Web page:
Even if your system is sized to perfectly offset 100% of your annual energy usage, there will be times throughout the day when you're producing more energy than your home requires and that given moment. When this happens, that excess energy is sent back to the grid through a meter that is able to track both incoming and outgoing electricity. Because of this, it's very important to check if you have a solar energy buyback program available to you through your electricity retailer. Many different factors will play into this such as your state's laws, whether or not you're served by a co-op, or if you're in a deregulated energy market.

Call your energy retailer and ask them if they have a solar buyback program and what the details are. The jargon can get pretty technical, but the two main details to clarify (if they have a solar buyback program) are:

  • At what rate to they buy the solar energy back? You want to know how much money you'll get for every kWh you send back to the grid. Your retailer can either pay a wholesale rate for it (while still charging you retail for the electricity you consume), a retail rate, or give you a 1 for 1 credit for any energy you send back to the grid.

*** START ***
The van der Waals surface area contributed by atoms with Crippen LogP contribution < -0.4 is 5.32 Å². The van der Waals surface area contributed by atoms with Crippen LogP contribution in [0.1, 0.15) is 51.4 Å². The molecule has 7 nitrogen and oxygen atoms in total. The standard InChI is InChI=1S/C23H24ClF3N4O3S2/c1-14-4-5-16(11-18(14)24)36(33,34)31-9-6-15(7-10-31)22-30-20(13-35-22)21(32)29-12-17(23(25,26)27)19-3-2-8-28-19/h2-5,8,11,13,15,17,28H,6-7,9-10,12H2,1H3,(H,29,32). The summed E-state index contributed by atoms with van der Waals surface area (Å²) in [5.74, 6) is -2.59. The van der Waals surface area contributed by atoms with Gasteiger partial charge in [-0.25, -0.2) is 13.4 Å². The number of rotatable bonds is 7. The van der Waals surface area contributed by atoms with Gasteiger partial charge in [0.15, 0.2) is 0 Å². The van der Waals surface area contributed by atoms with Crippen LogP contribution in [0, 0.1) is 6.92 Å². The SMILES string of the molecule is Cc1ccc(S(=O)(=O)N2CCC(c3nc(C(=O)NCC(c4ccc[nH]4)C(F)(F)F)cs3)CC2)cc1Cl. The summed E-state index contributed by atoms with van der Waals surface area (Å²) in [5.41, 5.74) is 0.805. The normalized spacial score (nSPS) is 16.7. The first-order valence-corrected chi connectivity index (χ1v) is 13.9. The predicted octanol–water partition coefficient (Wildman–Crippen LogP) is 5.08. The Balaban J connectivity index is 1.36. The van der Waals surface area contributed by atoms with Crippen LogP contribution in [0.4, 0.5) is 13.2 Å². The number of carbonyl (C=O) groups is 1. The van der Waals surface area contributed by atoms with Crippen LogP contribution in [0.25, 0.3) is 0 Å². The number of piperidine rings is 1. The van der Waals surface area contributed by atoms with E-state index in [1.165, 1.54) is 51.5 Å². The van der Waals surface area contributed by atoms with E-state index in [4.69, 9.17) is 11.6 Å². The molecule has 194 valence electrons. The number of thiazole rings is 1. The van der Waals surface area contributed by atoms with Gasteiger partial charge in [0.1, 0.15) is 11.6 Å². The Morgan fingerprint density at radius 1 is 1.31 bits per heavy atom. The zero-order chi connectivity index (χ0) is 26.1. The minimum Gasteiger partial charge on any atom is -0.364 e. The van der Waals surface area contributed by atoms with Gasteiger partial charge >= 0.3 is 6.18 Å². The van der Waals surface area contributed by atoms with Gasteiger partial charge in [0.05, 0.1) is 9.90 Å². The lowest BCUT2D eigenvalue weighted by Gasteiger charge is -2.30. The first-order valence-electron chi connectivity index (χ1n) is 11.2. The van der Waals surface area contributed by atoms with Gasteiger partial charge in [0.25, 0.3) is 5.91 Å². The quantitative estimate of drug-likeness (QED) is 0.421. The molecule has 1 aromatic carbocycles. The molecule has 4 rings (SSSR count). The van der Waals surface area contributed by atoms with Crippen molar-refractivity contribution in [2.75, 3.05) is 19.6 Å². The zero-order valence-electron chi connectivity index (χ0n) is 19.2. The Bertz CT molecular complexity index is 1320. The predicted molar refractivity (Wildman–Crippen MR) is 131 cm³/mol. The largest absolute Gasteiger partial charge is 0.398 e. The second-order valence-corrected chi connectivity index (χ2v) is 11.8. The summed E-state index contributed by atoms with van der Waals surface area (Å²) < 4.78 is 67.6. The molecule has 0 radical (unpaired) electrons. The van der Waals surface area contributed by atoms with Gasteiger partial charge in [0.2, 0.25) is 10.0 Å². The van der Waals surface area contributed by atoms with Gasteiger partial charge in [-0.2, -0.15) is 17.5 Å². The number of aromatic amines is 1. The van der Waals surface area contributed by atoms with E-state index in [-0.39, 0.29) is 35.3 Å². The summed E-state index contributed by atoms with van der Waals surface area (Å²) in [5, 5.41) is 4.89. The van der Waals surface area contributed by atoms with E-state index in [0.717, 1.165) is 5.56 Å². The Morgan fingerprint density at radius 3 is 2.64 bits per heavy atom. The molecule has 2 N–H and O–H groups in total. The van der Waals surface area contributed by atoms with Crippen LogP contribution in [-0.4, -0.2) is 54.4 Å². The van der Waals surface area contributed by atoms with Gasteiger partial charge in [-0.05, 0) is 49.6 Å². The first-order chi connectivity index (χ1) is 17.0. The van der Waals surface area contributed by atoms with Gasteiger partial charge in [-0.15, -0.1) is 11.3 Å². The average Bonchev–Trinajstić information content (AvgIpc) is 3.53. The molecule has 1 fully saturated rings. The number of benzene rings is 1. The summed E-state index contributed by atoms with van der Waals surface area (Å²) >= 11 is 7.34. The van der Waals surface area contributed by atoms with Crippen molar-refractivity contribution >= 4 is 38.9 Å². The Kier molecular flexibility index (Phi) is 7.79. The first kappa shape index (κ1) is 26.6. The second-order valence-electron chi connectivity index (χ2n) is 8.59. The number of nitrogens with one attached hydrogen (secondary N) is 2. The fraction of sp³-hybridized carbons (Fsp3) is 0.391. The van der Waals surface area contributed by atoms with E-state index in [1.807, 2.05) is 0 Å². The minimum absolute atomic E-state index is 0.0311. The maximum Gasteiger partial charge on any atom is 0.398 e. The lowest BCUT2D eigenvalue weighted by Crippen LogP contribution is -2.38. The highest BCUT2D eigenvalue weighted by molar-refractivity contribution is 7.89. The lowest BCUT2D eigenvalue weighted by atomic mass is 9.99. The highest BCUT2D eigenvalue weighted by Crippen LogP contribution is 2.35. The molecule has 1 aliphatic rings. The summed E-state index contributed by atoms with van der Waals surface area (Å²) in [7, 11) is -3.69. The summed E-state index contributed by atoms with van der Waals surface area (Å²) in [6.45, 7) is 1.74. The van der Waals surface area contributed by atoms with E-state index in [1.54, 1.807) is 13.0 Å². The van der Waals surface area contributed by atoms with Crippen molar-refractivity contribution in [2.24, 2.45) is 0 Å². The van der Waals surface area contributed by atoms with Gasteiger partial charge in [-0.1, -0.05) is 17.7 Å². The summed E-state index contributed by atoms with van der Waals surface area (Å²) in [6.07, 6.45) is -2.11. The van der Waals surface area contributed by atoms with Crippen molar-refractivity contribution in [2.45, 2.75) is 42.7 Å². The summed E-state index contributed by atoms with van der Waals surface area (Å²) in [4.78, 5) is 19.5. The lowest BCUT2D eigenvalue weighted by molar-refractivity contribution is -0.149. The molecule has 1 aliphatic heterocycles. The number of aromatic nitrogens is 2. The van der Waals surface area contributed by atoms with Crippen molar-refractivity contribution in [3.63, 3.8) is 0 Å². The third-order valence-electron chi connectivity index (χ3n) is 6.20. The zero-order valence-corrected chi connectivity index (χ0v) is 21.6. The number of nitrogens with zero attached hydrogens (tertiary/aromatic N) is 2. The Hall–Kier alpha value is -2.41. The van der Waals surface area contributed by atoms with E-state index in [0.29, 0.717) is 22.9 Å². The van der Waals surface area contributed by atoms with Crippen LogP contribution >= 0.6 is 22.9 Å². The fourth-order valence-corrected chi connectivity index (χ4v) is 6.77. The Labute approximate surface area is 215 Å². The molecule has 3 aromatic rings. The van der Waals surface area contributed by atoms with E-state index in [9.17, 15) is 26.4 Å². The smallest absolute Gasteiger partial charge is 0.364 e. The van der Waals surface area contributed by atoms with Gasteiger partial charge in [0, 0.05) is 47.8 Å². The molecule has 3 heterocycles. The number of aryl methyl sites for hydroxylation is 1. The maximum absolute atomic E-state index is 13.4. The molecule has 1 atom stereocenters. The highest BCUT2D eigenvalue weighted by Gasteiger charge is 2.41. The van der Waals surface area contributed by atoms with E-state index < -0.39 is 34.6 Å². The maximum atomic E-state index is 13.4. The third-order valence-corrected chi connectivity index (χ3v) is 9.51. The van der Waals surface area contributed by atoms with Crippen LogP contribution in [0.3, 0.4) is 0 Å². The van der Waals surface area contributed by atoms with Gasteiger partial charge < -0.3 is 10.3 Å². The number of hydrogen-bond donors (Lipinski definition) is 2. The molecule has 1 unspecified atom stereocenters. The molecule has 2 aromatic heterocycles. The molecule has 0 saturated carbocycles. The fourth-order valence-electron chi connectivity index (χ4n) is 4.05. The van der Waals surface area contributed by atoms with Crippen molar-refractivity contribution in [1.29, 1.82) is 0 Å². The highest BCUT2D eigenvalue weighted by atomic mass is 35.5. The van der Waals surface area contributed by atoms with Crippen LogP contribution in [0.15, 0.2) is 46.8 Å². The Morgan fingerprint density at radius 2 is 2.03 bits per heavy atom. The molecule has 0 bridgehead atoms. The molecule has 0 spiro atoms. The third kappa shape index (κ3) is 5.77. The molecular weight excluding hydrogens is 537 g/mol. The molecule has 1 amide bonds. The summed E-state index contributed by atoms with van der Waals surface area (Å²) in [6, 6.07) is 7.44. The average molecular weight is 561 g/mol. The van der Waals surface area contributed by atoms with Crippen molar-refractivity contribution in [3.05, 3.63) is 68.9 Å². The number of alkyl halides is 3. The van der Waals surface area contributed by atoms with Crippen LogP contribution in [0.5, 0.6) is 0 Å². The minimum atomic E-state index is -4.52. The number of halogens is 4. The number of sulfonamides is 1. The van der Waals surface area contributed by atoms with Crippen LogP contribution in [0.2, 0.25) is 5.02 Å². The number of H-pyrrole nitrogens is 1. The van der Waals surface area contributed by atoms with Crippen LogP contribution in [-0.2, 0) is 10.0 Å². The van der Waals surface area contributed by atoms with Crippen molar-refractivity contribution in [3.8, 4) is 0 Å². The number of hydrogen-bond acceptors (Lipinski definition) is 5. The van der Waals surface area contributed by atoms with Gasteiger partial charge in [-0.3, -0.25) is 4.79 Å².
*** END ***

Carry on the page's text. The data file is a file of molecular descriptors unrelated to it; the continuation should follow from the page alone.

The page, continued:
• Does their buyback rate apply to excess energy produced over the course of the month, and do their credits roll over month to month? Not only will you have excess production at certain times of the day, but in months when you're not running your AC very much and you have peak solar production, it's quite possible that you can have an overproduction over the course of the month. It's important to clarify what your retailer would do in this case and if your solar credits from one month would roll over to the next.